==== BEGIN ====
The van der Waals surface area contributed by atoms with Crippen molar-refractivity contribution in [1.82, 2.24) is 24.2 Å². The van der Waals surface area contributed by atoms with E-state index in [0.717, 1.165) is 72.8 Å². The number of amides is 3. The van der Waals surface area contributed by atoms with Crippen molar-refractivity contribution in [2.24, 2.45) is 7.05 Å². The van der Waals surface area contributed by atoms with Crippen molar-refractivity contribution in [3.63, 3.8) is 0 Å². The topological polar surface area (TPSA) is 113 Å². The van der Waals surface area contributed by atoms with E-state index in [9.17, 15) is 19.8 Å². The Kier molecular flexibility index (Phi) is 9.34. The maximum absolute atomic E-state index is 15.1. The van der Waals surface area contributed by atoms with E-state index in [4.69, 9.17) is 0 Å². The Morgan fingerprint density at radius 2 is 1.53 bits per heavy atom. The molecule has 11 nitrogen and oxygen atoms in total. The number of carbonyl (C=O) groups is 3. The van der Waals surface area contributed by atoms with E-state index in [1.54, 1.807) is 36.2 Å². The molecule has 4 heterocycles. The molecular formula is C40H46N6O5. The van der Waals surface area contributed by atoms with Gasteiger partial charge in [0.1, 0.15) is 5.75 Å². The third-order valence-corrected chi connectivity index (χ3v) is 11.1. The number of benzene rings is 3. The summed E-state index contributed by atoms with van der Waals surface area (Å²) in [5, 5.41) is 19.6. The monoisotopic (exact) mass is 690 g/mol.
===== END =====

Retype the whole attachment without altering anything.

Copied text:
The van der Waals surface area contributed by atoms with Crippen molar-refractivity contribution in [1.82, 2.24) is 24.2 Å². The van der Waals surface area contributed by atoms with E-state index in [0.717, 1.165) is 72.8 Å². The number of amides is 3. The van der Waals surface area contributed by atoms with Crippen molar-refractivity contribution in [2.24, 2.45) is 7.05 Å². The van der Waals surface area contributed by atoms with Crippen molar-refractivity contribution in [3.63, 3.8) is 0 Å². The topological polar surface area (TPSA) is 113 Å². The van der Waals surface area contributed by atoms with E-state index in [9.17, 15) is 19.8 Å². The Kier molecular flexibility index (Phi) is 9.34. The maximum absolute atomic E-state index is 15.1. The van der Waals surface area contributed by atoms with E-state index in [4.69, 9.17) is 0 Å². The Morgan fingerprint density at radius 2 is 1.53 bits per heavy atom. The molecule has 11 nitrogen and oxygen atoms in total. The number of carbonyl (C=O) groups is 3. The van der Waals surface area contributed by atoms with E-state index in [1.54, 1.807) is 36.2 Å². The molecule has 4 heterocycles. The molecular formula is C40H46N6O5. The van der Waals surface area contributed by atoms with Gasteiger partial charge in [0.1, 0.15) is 5.75 Å². The third-order valence-corrected chi connectivity index (χ3v) is 11.1. The number of benzene rings is 3. The summed E-state index contributed by atoms with van der Waals surface area (Å²) in [5, 5.41) is 19.6. The monoisotopic (exact) mass is 690 g/mol.